Beagle news

According to this comment, I should be thinking of Colin as clickbait. The rationale, as the commenter goes on to explain, is that revenue from the Google ads clicked upon by people coming here to see photos of Colin could be used to pay for replacement furniture. It’s a good plan, but there’s going to have to be a lot of clickage to sort out all the damage.

Earlier this week, the dog discovered the joy of digging up the lawn. Turns out that it’s actually very good at it too. Let’s make no bones about this (pun intended), I KILL MOLES WITH A SPADE for doing exactly the same thing. And then on Monday evening, I spent an hour repairing the wire from the alarm contact on the front door because it had been chewed through (the wire, not the front door) (yet). While there’s no actual proof that this was the dog, sources indicate that they are around 99.999% certain it was Colin-related.

Beyond. Reasonable. Doubt.

Look, I’ll admit it. It looks fairly harmless, doesn’t it? It’s clever though. Devious. It has already learned the power of public relations and it poses, looking mournful, underloved and completely innocent, as soon as it sees a camera or cellphone. It has naked selfies on the iCloud and will rightfully expect widespread pity when its account is hacked.

Don’t be fooled.

Once the camera is gone, the mischievous, destructive escapologist reappears. Things get dug, chewed, eaten, damaged. The dog isn’t where you left it and you’ve no idea how it got where it is. Your daughter has been partially devoured. Colin is about 1o weeks old. Apparently, “it gets better” by the time they’re about 10 months old.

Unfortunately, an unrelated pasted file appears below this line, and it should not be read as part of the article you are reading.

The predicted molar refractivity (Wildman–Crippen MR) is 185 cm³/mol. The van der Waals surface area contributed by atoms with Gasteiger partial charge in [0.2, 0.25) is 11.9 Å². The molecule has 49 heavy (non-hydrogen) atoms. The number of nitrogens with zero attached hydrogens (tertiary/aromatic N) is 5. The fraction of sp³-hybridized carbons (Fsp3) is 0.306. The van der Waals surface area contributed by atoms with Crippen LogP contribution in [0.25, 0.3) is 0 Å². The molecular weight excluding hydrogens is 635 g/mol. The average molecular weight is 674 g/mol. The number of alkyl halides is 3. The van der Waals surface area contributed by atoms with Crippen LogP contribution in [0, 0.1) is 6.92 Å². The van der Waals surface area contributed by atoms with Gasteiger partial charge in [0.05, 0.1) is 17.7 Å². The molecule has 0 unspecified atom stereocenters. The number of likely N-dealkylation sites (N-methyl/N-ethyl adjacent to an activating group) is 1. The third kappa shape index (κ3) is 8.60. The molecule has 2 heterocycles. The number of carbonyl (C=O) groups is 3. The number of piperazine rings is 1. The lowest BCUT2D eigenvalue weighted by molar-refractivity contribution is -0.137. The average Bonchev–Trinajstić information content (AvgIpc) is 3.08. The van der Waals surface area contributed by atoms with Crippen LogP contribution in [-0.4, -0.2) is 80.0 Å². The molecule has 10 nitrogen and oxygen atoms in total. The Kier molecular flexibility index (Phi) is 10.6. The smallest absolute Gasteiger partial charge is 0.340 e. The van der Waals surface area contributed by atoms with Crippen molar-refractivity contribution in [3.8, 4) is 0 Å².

Something is going to have to give.

6 Comments | Tagged , , , | Posted in from your comments, project colin

Those M3 roadworks – the details

Following this post and several (or more) attempts to get some sort of clarity on what exactly was going to be done to the M3 in Cape Town from our elected representative, I finally got an email from Michelle Talliard. Michelle is the Senior Secretary to the Director : Asset Management & Maintenance, no less.

Here’s the skinner:

The road works have begun but they are being done outside of peak hours.  The inbound section is being doing between 09h30 and 16h30 and the outbound section will be done between 08h30 and 15h00.  The Stop/Go is incorrect and will be removed.  There will only be single lane closures in each direction.  The project manager will follow up on the incorrect signage.

The works on the M3 will happen between the Trovato link off ramp and the Klaasens Road Bridge on both carriageways and between Bishopscourt Drive and Boshof Avenue on the inbound carriageway only.

Currently work is taking place on the inbound carriageway between the Klaasens Road Bridge and the Trovato Link off ramp.  Minor works are also taking place on the shoulder between Bishops Court Drive and Paradise Road, but these are not disrupting traffic at the moment.

That first bit – between the Trovato link off ramp and the Klaasens Road Bridge on both carriageways – is not actually a lot of road, as far as I can work out. Basically just over the brow of the Edinburgh Drive hill to the Chart Farm as you’re heading out of town. Still, take away one of the two lanes in either direction and it’s going to mean delays.

The second one – between Bishopscourt Drive and Boshof Avenue on the inbound carriageway only – is longer, but mildly confusing in that neither of those two roads actually intersect with the M3. But I think that they mean between the first set and last set of robots that you encounter on your way into town each morning.

Despite their efforts to keep it out of peak hours, it’s going to make daytime traveling a nightmare, so Rhodes Drive past Kirstenbosch would seem to be the obvious detour for inbound traffic and “something through Claremont and Kenilworth” for stuff heading south. Good luck with that one.